In the spring, summer, and fall we move our cattle every day to graze in a fresh paddock of our certified organic pasture. The cattle trample what they don’t eat, leaving behind plenty of organic material to feed earthworms and other organisms and to return nutrients to the soil. We provide free-choice certified organic minerals such as salt, iodine, potassium and calcium. During the winter, we feed them certified organic dry hay and wrapped bales of certified organic high-moisture hay. We do not treat our cattle with hormones or antibiotics.
Our cattle have never tasted corn, corn silage, brewer’s grain, or any other kind of concentrated grain. We do not even use grain for “handling” them. We buy weaned calves only from like-minded farmers whom we know and trust, and we require our suppliers to agree to our “never-ever” protocol.
Better for You
Compared with the corn-fed or grain-fed meat you find in the supermarket, our grass-fed beef has less total fat, saturated fat, cholesterol, and calories. It also has more vitamin E, beta-carotene, vitamin C, and a number of health-promoting fats, including omega-3 fatty acids and “conjugated linoleic acid,” or CLA. Our beef contains no added hormones or antibiotics.
Better for the Cattle
Free from the unhealthy confinement and the unnatural diet of the industrial feedlot system, our grass-fed animals live low-stress lives and are so healthy, there is no reason to treat them with antibiotics or other drugs.
Better for the Planet
Instead of a farmer tilling the soil, planting corn, harvesting it, and feeding it to the cattle, our cattle harvest their own food: pasture. This minimizes the use of non-renewable energy, minimizes erosion, and builds rather than depletes soil fertility. We use no synthetic chemical fertilizers, pesticides or soil amendments.
Our Chickens live out on the same pasture as the cattle. We buy them as day-old chicks, and care for them in a brooding house for their first three weeks. In the brooding house, they are sheltered from the weather and from predators, and we feed them only certified organic feed with no antibiotics and no hormones. At three weeks, we put them out into our certified organic pasture, where they spend their days chasing after bugs and eating green plants as well as the certified organic feed we give them. The resulting meat chicken is incredibly delicious and good for you, and their days out on the pasture give back a bounty of fertilizer for our soil.
Our laying flock spends the summer in a movable house out on the pasture, much like the broilers. However, the laying house has nesting boxes and roosts, where the laying hens spend the night. Our layers are full-grown birds that can fend for themselves during the day, so they don’t need the protection of a movable electric fence. At night they come in the house to roost, and we close the door to protect them from predators. Every morning at dawn, we open the door, and they come out for their breakfast. They get so much of their nutrition from the insects they find and from green grass, their eggs are much more nutritious and delicious than typical supermarket eggs. You can even SEE the difference in the bright orange color of the yolks!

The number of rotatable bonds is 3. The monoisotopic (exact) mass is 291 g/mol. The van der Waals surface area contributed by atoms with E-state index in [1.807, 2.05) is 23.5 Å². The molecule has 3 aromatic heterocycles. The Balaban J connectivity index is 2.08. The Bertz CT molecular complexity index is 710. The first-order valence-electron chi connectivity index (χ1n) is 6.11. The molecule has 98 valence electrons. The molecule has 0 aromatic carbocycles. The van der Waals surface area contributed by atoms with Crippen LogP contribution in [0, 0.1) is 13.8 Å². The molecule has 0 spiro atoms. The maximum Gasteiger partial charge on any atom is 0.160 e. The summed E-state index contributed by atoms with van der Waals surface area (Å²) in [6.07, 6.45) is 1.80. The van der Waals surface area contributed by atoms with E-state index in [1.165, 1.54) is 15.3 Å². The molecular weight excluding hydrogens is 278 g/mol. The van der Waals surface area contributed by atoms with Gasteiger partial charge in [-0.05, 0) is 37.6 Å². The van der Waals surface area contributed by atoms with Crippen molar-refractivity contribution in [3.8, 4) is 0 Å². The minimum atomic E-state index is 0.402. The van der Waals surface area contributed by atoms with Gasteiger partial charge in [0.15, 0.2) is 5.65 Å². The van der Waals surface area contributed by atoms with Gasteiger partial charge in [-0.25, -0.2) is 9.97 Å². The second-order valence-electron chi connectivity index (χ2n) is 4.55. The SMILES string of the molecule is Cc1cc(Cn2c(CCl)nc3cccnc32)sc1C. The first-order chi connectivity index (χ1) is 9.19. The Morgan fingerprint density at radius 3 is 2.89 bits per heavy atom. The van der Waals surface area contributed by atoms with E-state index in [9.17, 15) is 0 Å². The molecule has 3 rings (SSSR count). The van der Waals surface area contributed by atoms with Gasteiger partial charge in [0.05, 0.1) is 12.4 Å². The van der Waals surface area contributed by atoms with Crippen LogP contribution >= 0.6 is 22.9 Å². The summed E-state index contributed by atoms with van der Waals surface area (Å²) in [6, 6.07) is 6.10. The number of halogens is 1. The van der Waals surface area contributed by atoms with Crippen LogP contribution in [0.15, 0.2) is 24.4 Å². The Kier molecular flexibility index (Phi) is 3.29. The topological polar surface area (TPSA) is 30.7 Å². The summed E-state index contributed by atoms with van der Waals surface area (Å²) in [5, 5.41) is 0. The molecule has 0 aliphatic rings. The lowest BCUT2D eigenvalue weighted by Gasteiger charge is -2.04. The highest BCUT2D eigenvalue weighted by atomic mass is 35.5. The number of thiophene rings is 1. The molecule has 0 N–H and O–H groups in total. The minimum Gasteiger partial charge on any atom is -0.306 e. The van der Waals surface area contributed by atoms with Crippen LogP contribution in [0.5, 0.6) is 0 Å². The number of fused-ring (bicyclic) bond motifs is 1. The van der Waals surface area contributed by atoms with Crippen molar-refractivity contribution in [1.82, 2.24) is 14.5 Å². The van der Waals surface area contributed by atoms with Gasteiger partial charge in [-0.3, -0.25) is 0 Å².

Our Pigs live completely different lives from the nightmarish conditions of the modern industrial pig farm. Our pigs live, eat and play outdoors (with shelter from the sun and weather). We keep them close by the perimeter fence, where they munch on roots and acorns as well as the certified organic pig feed we give them. As with all our livestock, we never feed them added hormones or antibiotics. We move them along the fence line, and they keep it clear of weeds and brush, eliminating the need for a weed-whacker.
We grow certified organic vegetables in the soil fertilized by our rotational grazing system. As required by the National Organic Program, we do not use any synthetic fertilizers, pesticides, or herbicides. Our Organic certifier is the State of New Hampshire.
Steve Normanton has been farming since the age of eight. He grew up in South Africa, where he learned the livestock trade from his mentor, Ian Blackwood. Steve worked throughout his school years in Ian’s 16,000 acre operation raising antelope, giraffe, rhinocerous, buffalo and other African game in addition to cattle. After serving his country in the military and a stint in agricultural college, Steve quickly climbed the agribusiness ladder, ending up as a Farm Manager for the Mentz Brothers. The Mentz Brothers operation grew from 8,000 acres to 34,000 acres during Steve’s two-year tenure there, with a 200 cow dairy, a 120 sow pig-breeding unit, and a 500-head beef operation, plus corn and peanuts, and a butchering facility. After that, an extended walkabout (including a year of safari guiding) led Steve around the world and eventually to the U.S., where he married and settled. While working as a carpenter to support himself and his new family, Steve immediately scraped together some cattle, grazed them on borrowed land, and searched for an opportunity to establish himself as a full-time farmer on his own place.
Omar Khudari is a retired computer software entrepreneur. Since starting his first company in 1987 and selling it in 1995, Omar has helped start over 20 companies as an investor, board member, and advisor. In 2008, Omar’s interest in sustainable agriculture and a healthier alternative to feedlot beef led him to Steve Normanton—first as a customer and then as a business partner.